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Become a Notary
Learn how to become a notary public.
There are many reasons to want to become a notary - as part of your current employment, to create your own small business, to get involved in government and serve as a public official, and more. Whatever the reason you have for wanting to become a notary public, it is important that you follow the correct procedures for becoming a notary and prepare fully for your responsibilities. Being a notary public is an important and trusted job and many people in your community will rely on your services.
What is a Notary Public?
A notary public is an official government representative, normally appointed by the Secretary of State, who serves as an official witness to the signing of documents and verifies the authenticity of important documents. Although notaries perform many duties, there most common role is witnessing the signing of documents such as mortgages, deeds, wills, trusts, and contracts. First the notary verifies the identity of each party and then ensures that each part is signing of their own free will. They also may have the parties take an oath before signing. In addition, many notaries provide the public with official, notarized copies of important public records like birth and death certificates. The notary seal is an important part of today's society and stands for trust and veracity.
How to Become a Notary
Depending on the state you live in, you will need to follow a specific procedure to become a notary in your state and begin working as an official notary public. This procedure is unique to each and every state, and sometimes even to counties. The following is an overview of what it could look like to become a notary.
- Get the State Notary Public Application
The first thing anyone should do who wants to become a notary is to get the notary public application for your state. The application may be available from the state website or you may need to go to a local Secretary of State of County Clerk's office for the application. Having the application will provide you with the specific instructions for your state so that you can start the process to become a notary.
- Take a Notary Public Class
In many states you are required to take a notary public class, either online or at a local community college in most cases, to learn about the duties of a notary public. These classes in most cases must be completed before you submit your notary public application. In all cases, it is recommended that you take a notary class even if your state doesn't require it to ensure you fully understand the responsibility and role of a notary public.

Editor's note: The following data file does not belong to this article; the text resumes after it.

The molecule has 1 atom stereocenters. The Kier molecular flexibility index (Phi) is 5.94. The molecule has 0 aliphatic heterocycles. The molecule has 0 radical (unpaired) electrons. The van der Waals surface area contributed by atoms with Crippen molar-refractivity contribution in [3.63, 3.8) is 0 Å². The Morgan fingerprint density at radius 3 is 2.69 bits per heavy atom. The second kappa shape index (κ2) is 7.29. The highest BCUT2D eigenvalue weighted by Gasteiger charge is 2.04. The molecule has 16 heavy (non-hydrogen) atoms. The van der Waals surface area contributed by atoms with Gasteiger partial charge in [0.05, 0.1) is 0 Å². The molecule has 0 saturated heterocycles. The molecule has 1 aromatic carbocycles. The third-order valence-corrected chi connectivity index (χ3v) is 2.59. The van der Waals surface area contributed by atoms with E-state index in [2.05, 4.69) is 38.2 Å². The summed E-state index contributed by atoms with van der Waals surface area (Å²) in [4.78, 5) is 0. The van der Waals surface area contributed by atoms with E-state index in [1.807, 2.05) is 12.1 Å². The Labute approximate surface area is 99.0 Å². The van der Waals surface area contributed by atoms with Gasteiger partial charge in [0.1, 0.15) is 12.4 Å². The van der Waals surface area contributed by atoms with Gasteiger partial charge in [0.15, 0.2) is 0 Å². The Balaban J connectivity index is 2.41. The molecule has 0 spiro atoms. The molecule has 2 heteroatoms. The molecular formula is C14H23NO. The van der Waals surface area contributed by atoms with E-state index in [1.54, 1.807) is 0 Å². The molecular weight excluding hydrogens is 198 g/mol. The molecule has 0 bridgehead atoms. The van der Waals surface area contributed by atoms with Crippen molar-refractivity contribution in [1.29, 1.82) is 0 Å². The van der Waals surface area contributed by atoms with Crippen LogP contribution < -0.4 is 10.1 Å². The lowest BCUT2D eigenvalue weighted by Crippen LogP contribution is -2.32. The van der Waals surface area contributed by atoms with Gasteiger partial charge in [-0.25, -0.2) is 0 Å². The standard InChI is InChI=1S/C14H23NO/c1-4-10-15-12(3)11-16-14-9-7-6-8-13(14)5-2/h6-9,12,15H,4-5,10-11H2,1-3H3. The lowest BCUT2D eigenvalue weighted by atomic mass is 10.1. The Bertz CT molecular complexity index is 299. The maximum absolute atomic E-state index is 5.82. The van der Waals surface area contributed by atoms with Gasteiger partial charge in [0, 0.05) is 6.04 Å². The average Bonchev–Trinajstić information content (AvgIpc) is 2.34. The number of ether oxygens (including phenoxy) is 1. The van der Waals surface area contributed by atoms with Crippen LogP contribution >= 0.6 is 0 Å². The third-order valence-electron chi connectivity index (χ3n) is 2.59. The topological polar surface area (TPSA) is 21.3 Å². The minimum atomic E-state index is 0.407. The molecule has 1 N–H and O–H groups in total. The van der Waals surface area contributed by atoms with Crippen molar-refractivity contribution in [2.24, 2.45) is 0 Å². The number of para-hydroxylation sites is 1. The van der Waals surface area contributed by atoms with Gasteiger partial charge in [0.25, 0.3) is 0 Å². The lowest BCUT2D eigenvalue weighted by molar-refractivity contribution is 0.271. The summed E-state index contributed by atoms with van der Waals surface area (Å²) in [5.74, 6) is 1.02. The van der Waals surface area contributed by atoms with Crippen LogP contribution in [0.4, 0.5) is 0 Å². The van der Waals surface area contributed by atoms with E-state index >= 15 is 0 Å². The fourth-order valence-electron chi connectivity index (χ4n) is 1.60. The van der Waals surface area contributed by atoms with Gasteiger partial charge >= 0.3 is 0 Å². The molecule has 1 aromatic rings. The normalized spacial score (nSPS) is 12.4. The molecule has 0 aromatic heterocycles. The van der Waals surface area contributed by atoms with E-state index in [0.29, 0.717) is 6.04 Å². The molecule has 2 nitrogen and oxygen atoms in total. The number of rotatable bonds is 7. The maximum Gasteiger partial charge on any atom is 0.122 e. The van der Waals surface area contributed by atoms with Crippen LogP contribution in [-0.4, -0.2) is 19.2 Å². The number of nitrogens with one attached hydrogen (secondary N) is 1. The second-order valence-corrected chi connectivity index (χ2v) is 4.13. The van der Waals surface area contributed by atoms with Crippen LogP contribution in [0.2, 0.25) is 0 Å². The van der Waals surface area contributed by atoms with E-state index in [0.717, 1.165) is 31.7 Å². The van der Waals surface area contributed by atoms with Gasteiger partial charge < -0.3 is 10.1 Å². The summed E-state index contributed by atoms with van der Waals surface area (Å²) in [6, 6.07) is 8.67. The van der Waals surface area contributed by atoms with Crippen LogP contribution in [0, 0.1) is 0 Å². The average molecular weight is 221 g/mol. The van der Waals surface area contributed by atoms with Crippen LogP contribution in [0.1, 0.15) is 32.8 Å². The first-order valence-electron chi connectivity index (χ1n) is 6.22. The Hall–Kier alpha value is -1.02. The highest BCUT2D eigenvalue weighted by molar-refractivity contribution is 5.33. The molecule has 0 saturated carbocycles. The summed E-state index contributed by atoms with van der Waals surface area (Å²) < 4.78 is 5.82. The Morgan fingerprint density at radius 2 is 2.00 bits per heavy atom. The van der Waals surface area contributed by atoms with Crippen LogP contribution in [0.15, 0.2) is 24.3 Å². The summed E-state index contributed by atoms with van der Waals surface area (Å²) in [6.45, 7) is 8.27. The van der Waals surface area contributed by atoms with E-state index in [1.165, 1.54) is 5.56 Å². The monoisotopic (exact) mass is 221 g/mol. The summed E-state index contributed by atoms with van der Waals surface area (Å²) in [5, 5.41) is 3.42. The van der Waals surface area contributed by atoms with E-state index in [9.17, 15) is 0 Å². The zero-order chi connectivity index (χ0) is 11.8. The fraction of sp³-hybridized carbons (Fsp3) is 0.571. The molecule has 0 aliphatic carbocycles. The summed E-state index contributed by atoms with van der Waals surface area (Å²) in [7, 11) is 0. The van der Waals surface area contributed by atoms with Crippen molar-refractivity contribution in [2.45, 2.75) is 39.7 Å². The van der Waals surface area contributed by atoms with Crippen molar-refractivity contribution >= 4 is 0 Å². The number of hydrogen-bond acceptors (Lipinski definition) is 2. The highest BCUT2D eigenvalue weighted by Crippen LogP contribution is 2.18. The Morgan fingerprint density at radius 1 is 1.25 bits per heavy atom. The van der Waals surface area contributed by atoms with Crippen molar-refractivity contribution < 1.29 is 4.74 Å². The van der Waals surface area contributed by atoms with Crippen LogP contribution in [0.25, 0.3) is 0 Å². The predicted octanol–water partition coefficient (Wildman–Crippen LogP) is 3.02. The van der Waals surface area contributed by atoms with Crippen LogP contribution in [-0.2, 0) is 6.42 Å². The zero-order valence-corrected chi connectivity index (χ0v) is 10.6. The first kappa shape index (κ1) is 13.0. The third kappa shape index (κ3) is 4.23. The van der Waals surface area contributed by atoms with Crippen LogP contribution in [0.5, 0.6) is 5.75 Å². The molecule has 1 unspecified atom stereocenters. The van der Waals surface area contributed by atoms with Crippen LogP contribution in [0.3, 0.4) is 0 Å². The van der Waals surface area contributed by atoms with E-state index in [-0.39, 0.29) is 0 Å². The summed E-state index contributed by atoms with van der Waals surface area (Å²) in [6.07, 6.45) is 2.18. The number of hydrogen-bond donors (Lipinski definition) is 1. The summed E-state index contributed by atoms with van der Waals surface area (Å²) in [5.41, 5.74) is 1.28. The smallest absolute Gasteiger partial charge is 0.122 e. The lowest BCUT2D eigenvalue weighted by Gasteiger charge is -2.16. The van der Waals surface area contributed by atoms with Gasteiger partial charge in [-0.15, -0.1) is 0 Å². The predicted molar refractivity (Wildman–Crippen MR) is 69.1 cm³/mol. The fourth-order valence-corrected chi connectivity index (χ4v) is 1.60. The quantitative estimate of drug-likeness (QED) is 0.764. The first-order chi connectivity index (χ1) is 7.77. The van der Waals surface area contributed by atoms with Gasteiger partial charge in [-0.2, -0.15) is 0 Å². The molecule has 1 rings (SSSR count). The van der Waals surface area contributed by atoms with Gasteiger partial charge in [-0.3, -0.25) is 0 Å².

- Pass the State Notary Exam
Many states require that you pass a notary public exam before you can become a notary. These exams normally can be taken online or in person and there is a minimum passing score. Taking a notary class is the best way to prepare for the notary exam but there are also books and state produced materials that can help.
- Complete the State Notary Public Application and Submit References
Once you have taken the notary class and passed the notary exam, you are now ready to turn in your notary public application, pay the state mandated fee, and submit any letters of reference that are required. In some states you will need 1-3 letters of recommendation along with your application.
- Take Your Notary Oath of Office
Once your notary public application is accepted, in most states you will need to take an oath of office to officially become a notary. This usually takes place in another notary public's office or with the Secretary of State.
- Purchase Your Notary Seal, Notary Bond, and Notary Journal
To work as a notary public, you will be required to have a notary seal, notary bong, and a notary journal. In some states you may need to purchase your notary bond before you submit your application. This notary bond protects you in case any mistakes occur while notarizing a document.
- Begin Working as a Notary Public
Finally you are ready to become a notary public and start working. Reach out to local businesses that usually require notary services like real estate agents, law firms, and other places of business with contracts. Tell friends and family to spread the word. Leave business cards in local businesses and watch your business grow.